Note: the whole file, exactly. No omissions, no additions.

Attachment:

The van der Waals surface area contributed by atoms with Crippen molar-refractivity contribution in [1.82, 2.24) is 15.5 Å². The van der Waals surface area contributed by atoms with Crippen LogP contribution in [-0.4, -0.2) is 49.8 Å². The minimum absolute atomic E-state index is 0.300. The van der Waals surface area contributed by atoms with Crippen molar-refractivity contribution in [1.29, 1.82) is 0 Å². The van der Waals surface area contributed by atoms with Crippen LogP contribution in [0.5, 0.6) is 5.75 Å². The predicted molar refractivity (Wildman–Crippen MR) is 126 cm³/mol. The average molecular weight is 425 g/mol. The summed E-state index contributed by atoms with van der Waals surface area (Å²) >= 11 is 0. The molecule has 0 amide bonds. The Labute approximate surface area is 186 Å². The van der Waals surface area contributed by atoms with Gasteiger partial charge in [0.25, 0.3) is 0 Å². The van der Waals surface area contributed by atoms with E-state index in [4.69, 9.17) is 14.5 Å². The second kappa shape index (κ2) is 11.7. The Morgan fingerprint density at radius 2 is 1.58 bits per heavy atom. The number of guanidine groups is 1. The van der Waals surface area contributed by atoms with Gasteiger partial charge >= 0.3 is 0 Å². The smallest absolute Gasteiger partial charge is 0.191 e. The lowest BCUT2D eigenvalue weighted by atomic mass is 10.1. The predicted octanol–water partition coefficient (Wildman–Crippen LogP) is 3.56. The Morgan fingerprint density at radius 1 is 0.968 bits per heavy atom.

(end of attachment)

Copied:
The van der Waals surface area contributed by atoms with Crippen molar-refractivity contribution in [1.82, 2.24) is 15.5 Å². The van der Waals surface area contributed by atoms with Crippen LogP contribution in [-0.4, -0.2) is 49.8 Å². The minimum absolute atomic E-state index is 0.300. The van der Waals surface area contributed by atoms with Crippen molar-refractivity contribution in [1.29, 1.82) is 0 Å². The van der Waals surface area contributed by atoms with Crippen LogP contribution in [0.5, 0.6) is 5.75 Å². The predicted molar refractivity (Wildman–Crippen MR) is 126 cm³/mol. The average molecular weight is 425 g/mol. The summed E-state index contributed by atoms with van der Waals surface area (Å²) >= 11 is 0. The molecule has 0 amide bonds. The Labute approximate surface area is 186 Å². The van der Waals surface area contributed by atoms with Gasteiger partial charge in [0.25, 0.3) is 0 Å². The van der Waals surface area contributed by atoms with E-state index in [4.69, 9.17) is 14.5 Å². The second kappa shape index (κ2) is 11.7. The Morgan fingerprint density at radius 2 is 1.58 bits per heavy atom. The number of guanidine groups is 1. The van der Waals surface area contributed by atoms with Gasteiger partial charge >= 0.3 is 0 Å². The smallest absolute Gasteiger partial charge is 0.191 e. The lowest BCUT2D eigenvalue weighted by atomic mass is 10.1. The predicted octanol–water partition coefficient (Wildman–Crippen LogP) is 3.56. The Morgan fingerprint density at radius 1 is 0.968 bits per heavy atom.